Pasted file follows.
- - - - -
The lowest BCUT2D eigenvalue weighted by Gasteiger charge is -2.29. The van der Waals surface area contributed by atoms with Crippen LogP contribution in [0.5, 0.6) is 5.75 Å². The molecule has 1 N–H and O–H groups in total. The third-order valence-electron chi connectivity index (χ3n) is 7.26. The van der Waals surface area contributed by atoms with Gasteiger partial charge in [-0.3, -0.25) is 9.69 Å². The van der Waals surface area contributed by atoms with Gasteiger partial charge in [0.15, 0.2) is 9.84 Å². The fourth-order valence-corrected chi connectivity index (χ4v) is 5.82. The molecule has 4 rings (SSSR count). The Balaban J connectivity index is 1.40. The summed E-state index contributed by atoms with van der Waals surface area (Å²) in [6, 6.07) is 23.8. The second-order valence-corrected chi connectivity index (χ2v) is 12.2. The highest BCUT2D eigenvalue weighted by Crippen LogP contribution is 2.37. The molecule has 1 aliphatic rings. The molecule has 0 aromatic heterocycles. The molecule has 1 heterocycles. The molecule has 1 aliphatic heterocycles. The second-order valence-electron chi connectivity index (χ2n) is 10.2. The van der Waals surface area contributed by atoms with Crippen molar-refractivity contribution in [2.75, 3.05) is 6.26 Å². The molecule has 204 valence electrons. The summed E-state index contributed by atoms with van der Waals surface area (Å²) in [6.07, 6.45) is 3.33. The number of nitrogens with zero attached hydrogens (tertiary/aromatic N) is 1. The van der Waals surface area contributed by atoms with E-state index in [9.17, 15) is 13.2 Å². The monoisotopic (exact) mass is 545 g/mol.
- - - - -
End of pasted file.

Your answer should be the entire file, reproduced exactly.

The lowest BCUT2D eigenvalue weighted by Gasteiger charge is -2.29. The van der Waals surface area contributed by atoms with Crippen LogP contribution in [0.5, 0.6) is 5.75 Å². The molecule has 1 N–H and O–H groups in total. The third-order valence-electron chi connectivity index (χ3n) is 7.26. The van der Waals surface area contributed by atoms with Gasteiger partial charge in [-0.3, -0.25) is 9.69 Å². The van der Waals surface area contributed by atoms with Gasteiger partial charge in [0.15, 0.2) is 9.84 Å². The fourth-order valence-corrected chi connectivity index (χ4v) is 5.82. The molecule has 4 rings (SSSR count). The Balaban J connectivity index is 1.40. The summed E-state index contributed by atoms with van der Waals surface area (Å²) in [6, 6.07) is 23.8. The second-order valence-corrected chi connectivity index (χ2v) is 12.2. The highest BCUT2D eigenvalue weighted by Crippen LogP contribution is 2.37. The molecule has 1 aliphatic rings. The molecule has 0 aromatic heterocycles. The molecule has 1 heterocycles. The molecule has 1 aliphatic heterocycles. The second-order valence-electron chi connectivity index (χ2n) is 10.2. The van der Waals surface area contributed by atoms with Crippen molar-refractivity contribution in [2.75, 3.05) is 6.26 Å². The molecule has 204 valence electrons. The summed E-state index contributed by atoms with van der Waals surface area (Å²) in [6.07, 6.45) is 3.33. The number of nitrogens with zero attached hydrogens (tertiary/aromatic N) is 1. The van der Waals surface area contributed by atoms with E-state index in [9.17, 15) is 13.2 Å². The monoisotopic (exact) mass is 545 g/mol.